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Check Fraud

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NEWS
BY A SUN STAFF WRITER | November 25, 1997
A 50-year-old Baltimore County man was arrested by federal agents yesterday and charged with check fraud and interstate transportation of stolen property.Tyrone H. Devillasee, of the 3400 block of Vargis Circle in the Hebbville area was arrested about 12: 30 p.m. after a meeting with an undercover FBI agent in Jessup, federal authorities announced yesterday.At the meeting, Devillasee allegedly made arrangements to withdraw $105,000 in cash from a Signet Bank account that had received two wire transfers from California totaling $165,000, according to the FBI and Lynne A. Battaglia, U.S. attorney for the District of Maryland.
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NEWS
By Nicole Fuller | nicole.fuller@baltsun.com | February 24, 2010
The developer of the state's largest slots parlor has filed suit against the Anne Arundel County Board of Supervisors of Elections, saying the board failed to properly check for fraud and other irregularities in the signatures submitted to gain a ballot referendum on slots at Arundel Mills mall. In the lawsuit, filed Tuesday in Anne Arundel County Circuit Court, PPE Casino Resorts Maryland LLC, the parent company of Baltimore-based Cordish Cos., contended that the elections board committed "flagrant failures" in its continuing task of certifying the signatures collected and asked for an injunction to stop the process.
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NEWS
By John Rivera and John Rivera,SUN STAFF | April 12, 1997
The FBI's white-collar crimes squad is accustomed to nabbing accountants who cook their books and executives who skim from their company's accounts.But increasingly, agents find themselves dealing with a different kind of white-collar criminal: organized gangs that see the opportunity for easy money in check fraud.Using high-tech equipment, the gangs produce high-quality counterfeit checks that are hard for even experienced eyes to detect."Right now we have probably a half-dozen cases going on organized groups," said Kevin L. Perkins, supervisory special agent for the FBI white-collar crimes unit in Baltimore, which includes 10 agents and four full-time financial analysts.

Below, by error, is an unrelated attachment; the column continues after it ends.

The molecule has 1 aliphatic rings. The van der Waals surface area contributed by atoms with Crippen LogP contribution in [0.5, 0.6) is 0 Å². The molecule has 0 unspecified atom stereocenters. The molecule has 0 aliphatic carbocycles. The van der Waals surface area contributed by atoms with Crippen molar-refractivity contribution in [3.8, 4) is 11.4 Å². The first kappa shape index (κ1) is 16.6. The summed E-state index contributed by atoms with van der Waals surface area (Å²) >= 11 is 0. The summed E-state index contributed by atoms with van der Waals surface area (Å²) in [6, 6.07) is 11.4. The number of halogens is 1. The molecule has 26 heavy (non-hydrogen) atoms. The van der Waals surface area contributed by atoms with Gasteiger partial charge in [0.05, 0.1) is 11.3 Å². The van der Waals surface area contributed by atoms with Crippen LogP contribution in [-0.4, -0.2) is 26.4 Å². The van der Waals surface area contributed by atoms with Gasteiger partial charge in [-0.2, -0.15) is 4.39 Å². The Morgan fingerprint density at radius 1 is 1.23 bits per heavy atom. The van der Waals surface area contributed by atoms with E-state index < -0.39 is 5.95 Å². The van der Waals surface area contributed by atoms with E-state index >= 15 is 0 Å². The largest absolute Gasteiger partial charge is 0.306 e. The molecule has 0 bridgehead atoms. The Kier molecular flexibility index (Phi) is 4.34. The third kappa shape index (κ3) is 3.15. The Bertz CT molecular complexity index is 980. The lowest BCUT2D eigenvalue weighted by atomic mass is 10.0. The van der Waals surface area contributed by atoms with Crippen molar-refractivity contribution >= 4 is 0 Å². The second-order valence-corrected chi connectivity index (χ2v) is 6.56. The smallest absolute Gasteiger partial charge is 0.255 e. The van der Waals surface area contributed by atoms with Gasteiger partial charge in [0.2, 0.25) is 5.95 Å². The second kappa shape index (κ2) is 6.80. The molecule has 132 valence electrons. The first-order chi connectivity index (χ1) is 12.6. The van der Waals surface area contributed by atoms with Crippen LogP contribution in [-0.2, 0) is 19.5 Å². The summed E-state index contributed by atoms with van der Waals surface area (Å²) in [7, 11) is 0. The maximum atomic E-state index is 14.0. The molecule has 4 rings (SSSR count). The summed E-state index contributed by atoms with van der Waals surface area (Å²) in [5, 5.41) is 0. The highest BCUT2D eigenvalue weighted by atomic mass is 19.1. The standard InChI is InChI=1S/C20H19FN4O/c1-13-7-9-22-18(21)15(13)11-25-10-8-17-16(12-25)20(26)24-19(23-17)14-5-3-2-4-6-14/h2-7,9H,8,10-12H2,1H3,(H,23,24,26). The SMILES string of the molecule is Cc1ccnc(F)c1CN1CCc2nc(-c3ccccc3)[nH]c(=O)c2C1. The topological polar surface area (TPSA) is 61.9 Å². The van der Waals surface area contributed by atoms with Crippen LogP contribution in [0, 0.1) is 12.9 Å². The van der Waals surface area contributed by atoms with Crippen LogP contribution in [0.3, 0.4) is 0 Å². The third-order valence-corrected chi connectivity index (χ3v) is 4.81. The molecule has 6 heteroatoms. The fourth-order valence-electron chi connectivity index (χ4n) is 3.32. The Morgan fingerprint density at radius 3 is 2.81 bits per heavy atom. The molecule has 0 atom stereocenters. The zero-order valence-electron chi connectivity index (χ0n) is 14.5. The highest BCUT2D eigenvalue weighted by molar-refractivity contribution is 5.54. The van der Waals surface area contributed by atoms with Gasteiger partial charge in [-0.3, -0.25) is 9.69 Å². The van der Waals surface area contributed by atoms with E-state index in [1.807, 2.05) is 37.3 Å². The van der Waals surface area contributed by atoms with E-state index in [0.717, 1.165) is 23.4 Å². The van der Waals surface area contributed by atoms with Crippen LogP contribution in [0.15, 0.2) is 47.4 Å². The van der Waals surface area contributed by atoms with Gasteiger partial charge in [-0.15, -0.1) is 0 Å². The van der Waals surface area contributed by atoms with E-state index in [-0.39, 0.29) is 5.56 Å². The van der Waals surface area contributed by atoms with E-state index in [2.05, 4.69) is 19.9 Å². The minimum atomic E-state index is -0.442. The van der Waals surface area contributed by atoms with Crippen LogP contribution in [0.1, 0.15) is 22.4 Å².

SPORTS
January 3, 2008
WHITE PLAINS, N.Y. -- Former Olympic champion sprinter Marion Jones said she has been punished enough and should not have to go to prison for lying about steroids and check fraud. In court papers filed Monday, Jones' attorneys asked a federal judge to give her probation when he sentences her next week. "She has been cast from American hero to national disgrace," the memo said. "The public scorn, from a nation that once adored her, and her fall from grace have been severe punishments." Jones admitted in court in October that she lied to federal investigators.
BUSINESS
By Bill Atkinson and Bill Atkinson,SUN STAFF | September 1, 1996
It might seem like fighting a tank with a pea shooter, but bankers across the country are trying to solve an $800 million problem with a $2.50 product.In Texas, Nevada, Arizona and more than a dozen other states, bankers are fighting check fraud by equipping tellers with ink pads so they can affix the thumbprint of customers who aren't regular patrons of the bank to the backs of checks they cash.Maryland bankers are considering the strategy, but haven't decided if they like it.The idea has drawn remarkable interest because banks are losing millions each year to organized crime and gang members who steal checks or duplicate payroll checks and then cash them.
BUSINESS
By KNIGHT RIDDER/TRIBUNE | January 2, 2001
Banks are still losing ground in their continuing battle against check fraud. A recent survey by the American Bankers Association showed that check-fraud losses rose to $679 million in 1999, up 32 percent from 1997, the last time the biennial study of nearly 600 banks was done. Forgery was listed as the most common type of check fraud, followed by bounced checks that customers never cover. Counterfeit checks ranked third. Meanwhile, technology - which often helps banks catch culprits - also makes producing counterfeit checks and signatures easier than ever.
SPORTS
January 3, 2008